Microsoft CEO Satya Nadella says "OpenAI wouldn’t have existed but for our early support," amid claims of the hot startup turning into its "closed-source de facto subsidiary"

What you need to know

  • Microsoft CEO Satya Nadella has discussed the company's support for OpenAI, its 49% stake in its for-profit arm, and integration of AI into Microsoft's products.
  • Microsoft is the world's most valuable company, with a market capitalization of over $3 trillion, and it is expected to maintain its position ahead of Apple.
  • The company is reportedly working on an in-house project called Stargate to reduce its reliance on NVIDIA for AI chips.

A little while ago, during an interview hosted by CNBC's Shereen Bhan, Microsoft's Satya Nadella discussed the company's interest in AI and the direction it intends to take with the technology moving forward. 

During the broad interview, Microsoft's CEO discussed the opportunities the cutting-edge technology is already creating for people in terms of jobs and its potential to improve the economy. He also spoke about Microsoft's partnership with OpenAI, as it currently holds a 49% stake in the earnings of OpenAI's for-profit arm.

The CEO shared that Microsoft has always positioned itself in partnerships that create enterprise value. He indicated that Microsoft was comfortable with the status of its relationship with OpenAI. Microsoft's Satya Nadella also talked about OpenAI's new board and its new observer seat at the company.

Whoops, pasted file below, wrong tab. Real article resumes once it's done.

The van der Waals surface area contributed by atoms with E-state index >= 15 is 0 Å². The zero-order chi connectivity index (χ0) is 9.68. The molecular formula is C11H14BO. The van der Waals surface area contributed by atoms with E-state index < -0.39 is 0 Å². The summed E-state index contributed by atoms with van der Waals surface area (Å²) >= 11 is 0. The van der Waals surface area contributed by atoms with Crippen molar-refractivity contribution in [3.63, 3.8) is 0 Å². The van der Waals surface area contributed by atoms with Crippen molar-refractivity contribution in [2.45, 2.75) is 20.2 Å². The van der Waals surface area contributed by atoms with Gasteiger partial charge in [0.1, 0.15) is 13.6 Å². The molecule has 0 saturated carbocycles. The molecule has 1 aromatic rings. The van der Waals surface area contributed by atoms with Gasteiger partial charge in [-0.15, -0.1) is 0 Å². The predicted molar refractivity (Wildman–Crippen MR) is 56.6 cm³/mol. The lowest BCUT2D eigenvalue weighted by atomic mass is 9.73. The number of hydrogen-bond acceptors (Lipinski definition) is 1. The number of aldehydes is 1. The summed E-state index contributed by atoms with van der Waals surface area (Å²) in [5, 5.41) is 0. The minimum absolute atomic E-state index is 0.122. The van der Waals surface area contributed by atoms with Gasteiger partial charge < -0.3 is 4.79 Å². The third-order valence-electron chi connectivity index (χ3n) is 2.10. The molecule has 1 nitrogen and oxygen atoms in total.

Interestingly, according to Microsoft CEO Satya Nadella:

"OpenAIwouldn'tt have existed but for our early support. Today, they are an incredible company, and we are thrilled to be a part of their journey."

The interview ends with Satya Nadella highlighting his successes as Microsoft's CEO and plans to use past lessons to inform his decisions around AI advances.

Microsoft's early lead in AI is turning into a win

Microsoft logo

(Image credit: Future)

Microsoft's continued rally and early adoption of generative AI are paying off. The tech giant is currently ranked as the world's most valuable company ahead of Apple with over $3 trillion in market capitalization. 13 market analysts unanimously voted that Microsoft will be the world's most valuable company ahead of Apple in the next five years, with some indicating it's on the precipice of reaching its next 'iPhone moment' with AI.

The Redmond giant's fully-fledged focus on AI started when it made a $1 billion investment in OpenAI back in 2019. It further extended its partnership with the ChatGPT-maker by making a multi-billion dollar investment, consequently leading the company to integrate AI across most of its products and services, coupled with the birth of Copilot.

But Microsoft's tech bromance with OpenAI is riddled with issues

ChatGPT and Microsoft Logo

(Image credit: Daniel Rubino)

Microsoft's relationship with OpenAI has raised concern among investors and users. A recent report centered around Microsoft insiders' sentiments indicates the company has seemingly turned into "a glorified IT department for the hot startup."

The complicated relationship between the two tech companies has seemingly opened a can of worms, placing them under the scrutiny of antitrust watchdogs. Last week, Microsoft narrowly escaped a formal probe by the EU after it determined that its multi-billion dollar investment wasn't a hostile takeover of OpenAI and had no say in the direction the company took.